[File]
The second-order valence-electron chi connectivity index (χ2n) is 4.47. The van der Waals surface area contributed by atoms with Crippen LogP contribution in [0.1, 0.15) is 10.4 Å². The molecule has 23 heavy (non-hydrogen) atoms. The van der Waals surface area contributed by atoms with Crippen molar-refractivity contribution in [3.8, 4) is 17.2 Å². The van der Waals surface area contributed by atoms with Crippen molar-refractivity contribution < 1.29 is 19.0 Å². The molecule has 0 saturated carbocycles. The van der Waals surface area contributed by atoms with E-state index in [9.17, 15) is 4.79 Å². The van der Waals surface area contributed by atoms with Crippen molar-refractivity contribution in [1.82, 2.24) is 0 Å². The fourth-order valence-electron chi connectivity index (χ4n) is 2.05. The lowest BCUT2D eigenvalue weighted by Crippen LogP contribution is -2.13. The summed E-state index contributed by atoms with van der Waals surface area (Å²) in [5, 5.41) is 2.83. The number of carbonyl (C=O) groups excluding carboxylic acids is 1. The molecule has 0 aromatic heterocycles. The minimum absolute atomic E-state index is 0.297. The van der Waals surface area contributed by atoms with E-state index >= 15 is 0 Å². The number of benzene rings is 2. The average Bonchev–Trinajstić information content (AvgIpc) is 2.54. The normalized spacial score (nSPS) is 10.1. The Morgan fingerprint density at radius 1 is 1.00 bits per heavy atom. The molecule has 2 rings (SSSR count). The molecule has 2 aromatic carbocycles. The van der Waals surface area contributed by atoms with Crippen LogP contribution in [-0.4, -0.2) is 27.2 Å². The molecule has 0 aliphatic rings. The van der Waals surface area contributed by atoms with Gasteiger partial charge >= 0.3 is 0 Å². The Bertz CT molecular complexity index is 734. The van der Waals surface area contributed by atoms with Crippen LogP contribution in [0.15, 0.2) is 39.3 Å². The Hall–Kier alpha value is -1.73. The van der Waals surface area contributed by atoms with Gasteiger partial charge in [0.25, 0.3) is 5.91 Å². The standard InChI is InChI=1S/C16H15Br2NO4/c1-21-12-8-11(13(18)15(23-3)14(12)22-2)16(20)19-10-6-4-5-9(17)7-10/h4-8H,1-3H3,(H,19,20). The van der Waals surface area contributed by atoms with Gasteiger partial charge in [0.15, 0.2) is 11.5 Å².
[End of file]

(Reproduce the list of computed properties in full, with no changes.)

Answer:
The second-order valence-electron chi connectivity index (χ2n) is 4.47. The van der Waals surface area contributed by atoms with Crippen LogP contribution in [0.1, 0.15) is 10.4 Å². The molecule has 23 heavy (non-hydrogen) atoms. The van der Waals surface area contributed by atoms with Crippen molar-refractivity contribution in [3.8, 4) is 17.2 Å². The van der Waals surface area contributed by atoms with Crippen molar-refractivity contribution < 1.29 is 19.0 Å². The molecule has 0 saturated carbocycles. The van der Waals surface area contributed by atoms with E-state index in [9.17, 15) is 4.79 Å². The van der Waals surface area contributed by atoms with Crippen molar-refractivity contribution in [1.82, 2.24) is 0 Å². The fourth-order valence-electron chi connectivity index (χ4n) is 2.05. The lowest BCUT2D eigenvalue weighted by Crippen LogP contribution is -2.13. The summed E-state index contributed by atoms with van der Waals surface area (Å²) in [5, 5.41) is 2.83. The number of carbonyl (C=O) groups excluding carboxylic acids is 1. The molecule has 0 aromatic heterocycles. The minimum absolute atomic E-state index is 0.297. The van der Waals surface area contributed by atoms with E-state index >= 15 is 0 Å². The number of benzene rings is 2. The average Bonchev–Trinajstić information content (AvgIpc) is 2.54. The normalized spacial score (nSPS) is 10.1. The Morgan fingerprint density at radius 1 is 1.00 bits per heavy atom. The molecule has 2 rings (SSSR count). The molecule has 2 aromatic carbocycles. The van der Waals surface area contributed by atoms with Crippen LogP contribution in [-0.4, -0.2) is 27.2 Å². The molecule has 0 aliphatic rings. The van der Waals surface area contributed by atoms with Gasteiger partial charge >= 0.3 is 0 Å². The Bertz CT molecular complexity index is 734. The van der Waals surface area contributed by atoms with Crippen LogP contribution in [0.15, 0.2) is 39.3 Å². The Hall–Kier alpha value is -1.73. The van der Waals surface area contributed by atoms with Gasteiger partial charge in [0.25, 0.3) is 5.91 Å². The standard InChI is InChI=1S/C16H15Br2NO4/c1-21-12-8-11(13(18)15(23-3)14(12)22-2)16(20)19-10-6-4-5-9(17)7-10/h4-8H,1-3H3,(H,19,20). The van der Waals surface area contributed by atoms with Gasteiger partial charge in [0.15, 0.2) is 11.5 Å².